Every autumn I like to put together a rough list of ski season goals. They range from the very specific “Land a 360° every day I ski inbounds this year” to the very vague “Ski something that puckers my butt pretty good, but not too much.” Usually, there are eight or nine things on that list that range from the very attainable (don’t ever get to the hill and realize you have the wrong boots) to full-on fantasy (get someone else to pay for a trip to Japan.) I don’t necessarily hold myself to these goals, I don’t beat myself up if I don’t achieve many of them, it’s more of a way to rationalize my anticipation for the coming ski season, to build out the picture I’m painting for myself of what my winter will look like. I think a lot of skiers like to do that: we mindsurf photos on Instagram, fantasize about what we want to accomplish.

Most years I end up pretty happy with how well I did at achieving my goals, and last March was shaping up to be the same. My spins got a little cleaner, I tried them on bigger jumps, I hit the cliffs I wanted to hit, had a bunch of great days backcountry touring, climbed and skied a few exciting new lines. That’s what I was doing when our ski seasons started to fall apart actually. I got to the top of a new-to-me couloir in the Tetons, checked my phone for emergencies as always, and realized that my home resort was probably going to close the next day.

We skied the line, slogged out across the lake, grabbed a sandwich on the way home, met with friends, went to bed early. The next morning the dog was antsy and we were tired so we took a lazy morning tour, let the dog come with us, skied a little pow, commented on how warm and spongey the snow was down low, and went home.

The dog was stoked when the resorts closed and she started getting to come every time we went skiing.

That night the resort closed and skiers as a community were asked to please stop taking risks in order to help relieve the stress on healthcare providers. For the first few days I was content. My boots hurt, my skis needed a wax, I was a little burnt out. So instead of aching to go skiing again, I revisited that pre-season list of goals. Most of them felt pretty accomplished. Snowblade traverse across the Tetons? Check. Ski with a rope more? Check. But by the end of the week, I was feeling a longing for something else, something impossible.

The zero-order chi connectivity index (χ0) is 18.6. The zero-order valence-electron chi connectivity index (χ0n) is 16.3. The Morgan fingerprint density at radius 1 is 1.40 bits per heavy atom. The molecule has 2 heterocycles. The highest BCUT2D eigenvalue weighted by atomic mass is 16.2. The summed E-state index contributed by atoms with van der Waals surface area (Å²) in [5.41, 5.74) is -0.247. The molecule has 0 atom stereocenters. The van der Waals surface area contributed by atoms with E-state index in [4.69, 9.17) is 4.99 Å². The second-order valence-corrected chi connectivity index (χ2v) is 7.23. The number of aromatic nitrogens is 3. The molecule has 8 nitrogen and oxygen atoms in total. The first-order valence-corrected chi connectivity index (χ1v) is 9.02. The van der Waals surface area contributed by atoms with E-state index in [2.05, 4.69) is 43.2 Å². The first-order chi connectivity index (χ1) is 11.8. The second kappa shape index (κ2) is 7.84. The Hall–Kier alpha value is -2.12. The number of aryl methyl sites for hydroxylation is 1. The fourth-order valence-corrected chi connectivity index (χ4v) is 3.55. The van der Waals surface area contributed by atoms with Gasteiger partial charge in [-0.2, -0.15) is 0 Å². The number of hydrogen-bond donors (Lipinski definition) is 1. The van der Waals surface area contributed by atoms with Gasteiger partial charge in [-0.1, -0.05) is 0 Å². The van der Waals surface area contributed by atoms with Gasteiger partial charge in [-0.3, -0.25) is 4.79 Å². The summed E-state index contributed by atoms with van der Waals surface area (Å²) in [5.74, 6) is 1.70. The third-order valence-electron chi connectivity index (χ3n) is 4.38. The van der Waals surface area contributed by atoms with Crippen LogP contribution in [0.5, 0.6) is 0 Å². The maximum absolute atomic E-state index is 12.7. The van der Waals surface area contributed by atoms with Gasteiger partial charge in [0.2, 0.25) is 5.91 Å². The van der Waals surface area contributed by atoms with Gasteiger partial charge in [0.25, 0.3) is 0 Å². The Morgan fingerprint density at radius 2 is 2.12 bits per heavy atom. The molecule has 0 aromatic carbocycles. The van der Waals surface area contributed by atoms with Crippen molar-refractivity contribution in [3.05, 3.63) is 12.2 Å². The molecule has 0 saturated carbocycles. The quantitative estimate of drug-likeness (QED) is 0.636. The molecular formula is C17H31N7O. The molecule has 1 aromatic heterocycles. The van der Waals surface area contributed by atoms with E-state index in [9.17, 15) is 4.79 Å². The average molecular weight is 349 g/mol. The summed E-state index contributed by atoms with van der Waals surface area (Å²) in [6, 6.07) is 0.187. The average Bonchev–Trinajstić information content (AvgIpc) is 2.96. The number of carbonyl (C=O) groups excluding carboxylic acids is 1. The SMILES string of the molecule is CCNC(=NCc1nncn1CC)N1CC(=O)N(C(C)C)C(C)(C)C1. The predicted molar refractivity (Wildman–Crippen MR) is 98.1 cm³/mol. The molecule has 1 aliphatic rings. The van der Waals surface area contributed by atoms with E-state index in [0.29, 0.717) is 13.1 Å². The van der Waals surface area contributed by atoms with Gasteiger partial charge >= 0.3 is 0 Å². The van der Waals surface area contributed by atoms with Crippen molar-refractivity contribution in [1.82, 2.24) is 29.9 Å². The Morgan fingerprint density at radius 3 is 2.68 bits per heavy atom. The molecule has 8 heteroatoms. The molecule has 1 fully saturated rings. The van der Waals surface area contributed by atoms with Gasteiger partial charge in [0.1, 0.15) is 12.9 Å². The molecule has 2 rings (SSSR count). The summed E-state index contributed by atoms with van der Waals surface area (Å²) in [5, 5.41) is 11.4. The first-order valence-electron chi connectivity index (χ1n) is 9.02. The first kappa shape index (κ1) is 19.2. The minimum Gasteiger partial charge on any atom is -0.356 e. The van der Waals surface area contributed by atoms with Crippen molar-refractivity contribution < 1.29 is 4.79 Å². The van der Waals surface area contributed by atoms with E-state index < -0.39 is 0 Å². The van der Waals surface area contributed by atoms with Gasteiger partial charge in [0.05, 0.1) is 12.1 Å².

My list of goals has never included “ski the gaper and closing days at a few different resorts” but I usually get to. I love closing days. I love the costumes and the camp and the culture and just the overall vibe. I don’t live in a place that has real spring resort skiing, so we make the most of what we can get. We turn blue and goosebumped in our Hawaiian shirts as the clouds threaten to unload on us. And this year there was nothing to make the most of.

We threw around the idea of a makeshift closing day, maybe go build a slushy booter and drink in the parking lot with our friends, make the most of an uncanny season. But those were still the early days of the virus, we were on high alert, none of us was really sure if it was safe or responsible to hang out with friends, even just in the parking lot, and anyway, everyone was running low on toilet paper and was getting laid off and had more important things to worry about than whether to rock snowblades or a mono-ski for some manufactured closing day.

So instead we kept skiing occasional low key laps, doing our best to stay safe, to wave at our friends without getting too close. And the dates of traditional closing days came and went. There was still snow on the hills, and no mountain biking to be had, and less work than usual, so I skinned up the closed resort, again and again, something I’d never do after a normal closing day, and something still felt wrong, undone, left unsaid.

Finally, we had a day so warm that I toured up in just shorts and my pack. At the top, we shared a beer and reminisced on closing days past. We joked about the Chinese downhill and the wiggle and friend’s ridiculous costumes. I ripped my skins and shed my shorts, blasted solo BN turns through the slush as the dog wallowed behind. It’s not the same when you’re not in the middle of a whooping group of similarly undressed skiers. At the bottom I realized what was missing: my list of ski goals was just that, goals, but what really makes skiing magic for me are the emotions, the experiences, not the objective facts of what I skied and how well I skied it.

I might miss this the most

Now I’m making my little list of ski goals for the coming season. I want to ski one of the 50 Classic Lines. I want to ski with ropes even more. I want to spin off natural hits. But more than that, I want to experience that closing day comradery, that expression of everyone celebrating a season gone. So I’ll be bringing that energy to every day riding chairs. Bring your costumes, rock your ski blades, whip out that monoski. I’m skiing every day like it’s closing day. Meet at the top, let’s rip this one like it’s our last run of the year. It might well be.